Lynne Herndon - 50 Most Influential Women in AZ Business

Lynne Herndon – 50 Most Influential Women in Arizona Business

Lynne Herndon – Phoenix city president, BBVA Compass Bank

Herndon, who has worked in the banking industry for roughly 25 years, oversees the business lending activities in Phoenix for commercial lending and commercial real estate lending, including treasury management and deposits. Total loans outstanding under management are $950 million. Herndon also serves as the 2012-2013 chairman of the board of directors for the Arizona Bankers Association (AzBA). She earned her bachelor’s degree and MBA from the University of Alabama.

Surprising fact: “I love rock ’n’ roll music and I go to about 20 concerts a year.”

Biggest challenge: “Keeping the sales team motivated during the 2008 downturn was challenging. Frequent communication as well as positive feedback for good work was critical.”

Fifty Most Influential Women in Arizona Business – Every year in its July/August issue Arizona Business Magazine features 50 women who make an impact on Arizona business. To see the full list, read the digital issue >>

Mara Aspinal - 50 Most Influential Women in AZ Business

Mara Aspinal – 50 Most Influential Women in Arizona Business

Mara AspinalPresident and CEO, Ventana Medical Systems

Aspinal, who holds an MBA from Harvard, joined Ventana as president and CEO in 2011. She founded the European Personalized Medicine Association and advised the Obama and Bush administrations on diagnostics and genomics.

Surprising fact: “I will attend any live sporting event – from baseball to rodeo – any chance I get.”

Biggest challenge: “My approach to my first leadership role in manufacturing was that I asked lots of questions, studied our business vs. competitors and put a strong team in place. In three years, we turned the business around and had the industry’s best profit margins. The lesson for me is not to be afraid of new challenges, take the time to learn and then trust the data alongside your gut.”

Fifty Most Influential Women in Arizona Business – Every year in its July/August issue Arizona Business Magazine features 50 women who make an impact on Arizona business. To see the full list, read the digital issue >>

Kitty_Plumbing_02

Maloney-Langmade becomes leader of men

There are not many people in the world who can say they are a licensed plumber, have an MBA in International Management from the Thunderbird School of Global Management, and are a mother to three daughters, ages 7, 11 and 12.

Kathryn “Kitty” Maloney-Langmade can make those claims.

The president of W.J. Maloney Plumbing, Heating & Cooling leads a vibrant plumbing contracting company in a male-dominated industry. Some of her company’s recent projects include the new Chicago Cubs spring training complex in Mesa, the Veteran’s Administration Southeast Healthcare Clinic in Gilbert, Phase IV of CityScape Phoenix, a major solar thermal project at the University of Arizona in Tucson, and the Sky Train Project at Phoenix Sky Harbor International Airport.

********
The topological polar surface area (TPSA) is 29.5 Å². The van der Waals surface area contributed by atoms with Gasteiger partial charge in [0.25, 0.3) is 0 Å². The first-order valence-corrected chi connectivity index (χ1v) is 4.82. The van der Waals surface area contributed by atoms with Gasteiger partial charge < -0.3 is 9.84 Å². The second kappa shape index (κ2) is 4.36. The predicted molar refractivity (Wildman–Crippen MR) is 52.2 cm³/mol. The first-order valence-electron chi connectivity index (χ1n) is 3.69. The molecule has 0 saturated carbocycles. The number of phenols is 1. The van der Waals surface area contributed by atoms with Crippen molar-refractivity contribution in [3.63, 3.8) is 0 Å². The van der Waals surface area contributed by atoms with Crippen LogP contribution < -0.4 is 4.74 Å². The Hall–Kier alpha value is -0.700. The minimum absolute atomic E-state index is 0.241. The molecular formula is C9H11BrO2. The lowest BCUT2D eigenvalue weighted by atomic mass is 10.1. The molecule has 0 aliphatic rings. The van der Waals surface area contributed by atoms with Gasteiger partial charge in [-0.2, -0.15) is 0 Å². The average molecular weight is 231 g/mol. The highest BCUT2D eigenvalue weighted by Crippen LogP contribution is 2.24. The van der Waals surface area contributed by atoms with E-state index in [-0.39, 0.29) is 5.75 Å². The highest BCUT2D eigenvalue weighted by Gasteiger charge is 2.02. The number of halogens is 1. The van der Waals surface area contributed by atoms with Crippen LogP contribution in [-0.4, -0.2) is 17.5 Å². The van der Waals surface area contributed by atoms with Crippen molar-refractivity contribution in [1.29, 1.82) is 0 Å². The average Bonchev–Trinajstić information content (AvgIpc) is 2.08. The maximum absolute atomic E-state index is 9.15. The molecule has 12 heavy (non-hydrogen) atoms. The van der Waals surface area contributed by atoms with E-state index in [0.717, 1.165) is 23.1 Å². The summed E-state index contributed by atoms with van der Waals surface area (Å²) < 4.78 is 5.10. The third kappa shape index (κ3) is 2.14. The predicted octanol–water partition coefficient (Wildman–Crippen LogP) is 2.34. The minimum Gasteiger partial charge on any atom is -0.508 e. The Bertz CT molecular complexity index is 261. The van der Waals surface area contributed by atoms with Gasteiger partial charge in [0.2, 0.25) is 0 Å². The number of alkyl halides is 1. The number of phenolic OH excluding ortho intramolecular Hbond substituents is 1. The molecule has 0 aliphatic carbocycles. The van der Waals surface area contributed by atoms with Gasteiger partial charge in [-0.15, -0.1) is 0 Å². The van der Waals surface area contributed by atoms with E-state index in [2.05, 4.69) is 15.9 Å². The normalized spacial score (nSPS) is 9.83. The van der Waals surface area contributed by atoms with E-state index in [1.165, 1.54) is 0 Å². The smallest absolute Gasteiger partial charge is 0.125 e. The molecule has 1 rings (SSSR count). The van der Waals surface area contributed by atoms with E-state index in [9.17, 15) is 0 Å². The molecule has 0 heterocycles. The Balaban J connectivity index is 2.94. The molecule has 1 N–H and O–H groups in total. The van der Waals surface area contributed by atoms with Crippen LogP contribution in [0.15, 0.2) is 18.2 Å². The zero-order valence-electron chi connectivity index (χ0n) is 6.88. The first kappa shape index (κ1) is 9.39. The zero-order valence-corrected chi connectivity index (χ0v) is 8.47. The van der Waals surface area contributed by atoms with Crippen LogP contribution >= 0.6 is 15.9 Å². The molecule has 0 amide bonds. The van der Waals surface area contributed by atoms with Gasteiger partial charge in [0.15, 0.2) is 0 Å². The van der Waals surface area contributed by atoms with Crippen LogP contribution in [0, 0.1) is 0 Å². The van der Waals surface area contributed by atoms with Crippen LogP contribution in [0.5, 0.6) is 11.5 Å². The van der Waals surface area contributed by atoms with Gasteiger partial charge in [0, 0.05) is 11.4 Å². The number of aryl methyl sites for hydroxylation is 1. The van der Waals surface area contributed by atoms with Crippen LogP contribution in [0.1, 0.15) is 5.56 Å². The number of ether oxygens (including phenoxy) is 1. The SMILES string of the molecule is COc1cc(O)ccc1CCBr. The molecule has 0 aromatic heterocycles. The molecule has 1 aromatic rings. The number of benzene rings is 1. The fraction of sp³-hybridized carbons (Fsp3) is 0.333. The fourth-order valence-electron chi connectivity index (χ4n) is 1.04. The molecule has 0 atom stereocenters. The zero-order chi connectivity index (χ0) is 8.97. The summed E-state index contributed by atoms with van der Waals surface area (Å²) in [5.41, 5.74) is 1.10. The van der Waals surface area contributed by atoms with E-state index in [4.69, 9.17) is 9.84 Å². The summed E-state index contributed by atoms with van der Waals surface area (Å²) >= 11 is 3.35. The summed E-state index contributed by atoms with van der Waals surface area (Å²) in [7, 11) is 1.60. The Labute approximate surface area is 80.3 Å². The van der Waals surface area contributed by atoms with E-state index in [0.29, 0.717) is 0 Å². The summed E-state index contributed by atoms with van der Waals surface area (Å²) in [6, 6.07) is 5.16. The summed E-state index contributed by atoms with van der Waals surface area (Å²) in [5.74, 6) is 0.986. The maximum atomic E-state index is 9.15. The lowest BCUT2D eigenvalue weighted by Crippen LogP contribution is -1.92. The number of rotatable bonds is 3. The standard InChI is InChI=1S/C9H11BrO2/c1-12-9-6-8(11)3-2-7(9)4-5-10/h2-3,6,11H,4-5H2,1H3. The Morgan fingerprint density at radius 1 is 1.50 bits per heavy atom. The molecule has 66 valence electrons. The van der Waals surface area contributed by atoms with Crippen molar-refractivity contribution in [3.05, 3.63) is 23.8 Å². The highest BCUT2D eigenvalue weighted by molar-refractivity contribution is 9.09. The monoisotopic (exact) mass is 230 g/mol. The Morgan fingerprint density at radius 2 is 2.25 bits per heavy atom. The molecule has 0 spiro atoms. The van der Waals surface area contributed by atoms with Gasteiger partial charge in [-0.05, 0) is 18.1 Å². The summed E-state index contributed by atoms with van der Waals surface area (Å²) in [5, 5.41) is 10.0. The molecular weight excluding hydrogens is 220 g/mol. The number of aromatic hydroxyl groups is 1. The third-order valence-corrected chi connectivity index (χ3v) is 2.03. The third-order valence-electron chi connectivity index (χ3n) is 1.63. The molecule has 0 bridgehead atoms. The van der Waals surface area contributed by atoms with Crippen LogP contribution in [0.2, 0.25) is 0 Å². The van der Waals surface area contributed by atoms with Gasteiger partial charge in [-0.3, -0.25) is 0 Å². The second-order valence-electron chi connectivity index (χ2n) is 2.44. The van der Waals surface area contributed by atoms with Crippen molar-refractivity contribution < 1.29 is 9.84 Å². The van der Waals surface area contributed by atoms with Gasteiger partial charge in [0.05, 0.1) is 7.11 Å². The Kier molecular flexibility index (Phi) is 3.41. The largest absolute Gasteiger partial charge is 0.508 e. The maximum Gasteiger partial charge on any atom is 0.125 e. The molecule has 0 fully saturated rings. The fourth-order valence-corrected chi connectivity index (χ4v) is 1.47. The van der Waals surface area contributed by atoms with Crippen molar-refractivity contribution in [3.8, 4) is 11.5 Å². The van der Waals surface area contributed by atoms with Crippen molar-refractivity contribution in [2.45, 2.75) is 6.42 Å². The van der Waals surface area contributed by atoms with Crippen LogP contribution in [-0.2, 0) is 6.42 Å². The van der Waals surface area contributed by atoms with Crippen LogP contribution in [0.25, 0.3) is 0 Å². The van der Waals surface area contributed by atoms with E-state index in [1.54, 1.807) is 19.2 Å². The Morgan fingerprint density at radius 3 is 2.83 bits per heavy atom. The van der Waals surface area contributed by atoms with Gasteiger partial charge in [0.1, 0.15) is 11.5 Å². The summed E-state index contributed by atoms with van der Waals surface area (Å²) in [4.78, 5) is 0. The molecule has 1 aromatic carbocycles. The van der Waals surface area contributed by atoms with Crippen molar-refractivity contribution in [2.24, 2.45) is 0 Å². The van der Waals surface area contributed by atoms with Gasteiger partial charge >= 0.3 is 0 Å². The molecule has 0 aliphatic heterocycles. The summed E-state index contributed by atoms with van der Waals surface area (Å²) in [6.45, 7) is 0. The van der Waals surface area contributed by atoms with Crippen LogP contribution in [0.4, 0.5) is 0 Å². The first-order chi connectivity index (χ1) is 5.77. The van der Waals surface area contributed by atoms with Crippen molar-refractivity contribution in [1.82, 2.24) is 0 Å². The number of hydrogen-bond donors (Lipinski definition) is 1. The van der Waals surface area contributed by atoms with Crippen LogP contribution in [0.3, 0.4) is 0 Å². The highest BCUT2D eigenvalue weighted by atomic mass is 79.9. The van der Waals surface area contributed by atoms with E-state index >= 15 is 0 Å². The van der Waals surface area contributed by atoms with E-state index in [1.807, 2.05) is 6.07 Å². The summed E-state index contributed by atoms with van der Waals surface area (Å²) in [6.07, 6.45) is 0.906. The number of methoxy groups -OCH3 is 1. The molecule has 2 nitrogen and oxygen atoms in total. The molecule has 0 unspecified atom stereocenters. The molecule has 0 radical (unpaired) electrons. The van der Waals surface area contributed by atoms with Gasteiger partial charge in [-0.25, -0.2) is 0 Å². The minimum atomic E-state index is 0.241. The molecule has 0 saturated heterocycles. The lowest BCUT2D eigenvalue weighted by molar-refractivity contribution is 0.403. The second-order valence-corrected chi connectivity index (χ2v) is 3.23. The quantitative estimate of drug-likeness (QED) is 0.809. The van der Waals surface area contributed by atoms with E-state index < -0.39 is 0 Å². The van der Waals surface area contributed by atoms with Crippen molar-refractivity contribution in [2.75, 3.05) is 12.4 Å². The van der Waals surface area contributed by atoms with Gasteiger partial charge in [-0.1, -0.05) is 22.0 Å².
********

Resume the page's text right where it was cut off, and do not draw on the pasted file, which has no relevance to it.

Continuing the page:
Az Business magazine caught up with Maloney-Langmade — whose company won consecutive Best of the Best Awards for safety from SCF Arizona — for a Q&A.

How did you get into the plumbing business?
My father and mother started W.J. Maloney Plumbing in 1964.  I grew up in and around the business. My dad was always working in the field and my mother performed the bookkeeping. Upon returning from my honeymoon, I learned my mother’s secretary had left the company.  My mother asked me to come to the plumbing shop to help her out with payroll and I never left.

Are there any aspects of the industry that are made more difficult because you are a woman?
Growing up, I always heard and learned about construction but I was not in the field with my father.  Often times, I wish I had the mechanical, hands-on expertise and years of experience that my father had.  To carry on his tradition of quality workmanship, I have had to surround myself with key people who have the same mechanical skill that he possessed.

Are there any benefits to being a woman in a male-dominated industry?
My experience is that both men and women in construction go out of their way to be supportive, kind, courteous and helpful.  People want me to succeed.  They know construction is a tough road.  I am lucky to have received good advice and help.

What has been your biggest challenge?
Turning the company around during difficult times.  We were in a pattern of winning work and doing jobs, but were losing money. Meeting and listening to my key foremen who have been with the company for years, I was able to learn and understand changes that needed to happen. I was able to get the company moving in the right direction when I put together a solid leadership team.  We are now able to estimate, win and perform good work.  We have a great team in place now and the momentum continues to build and grow.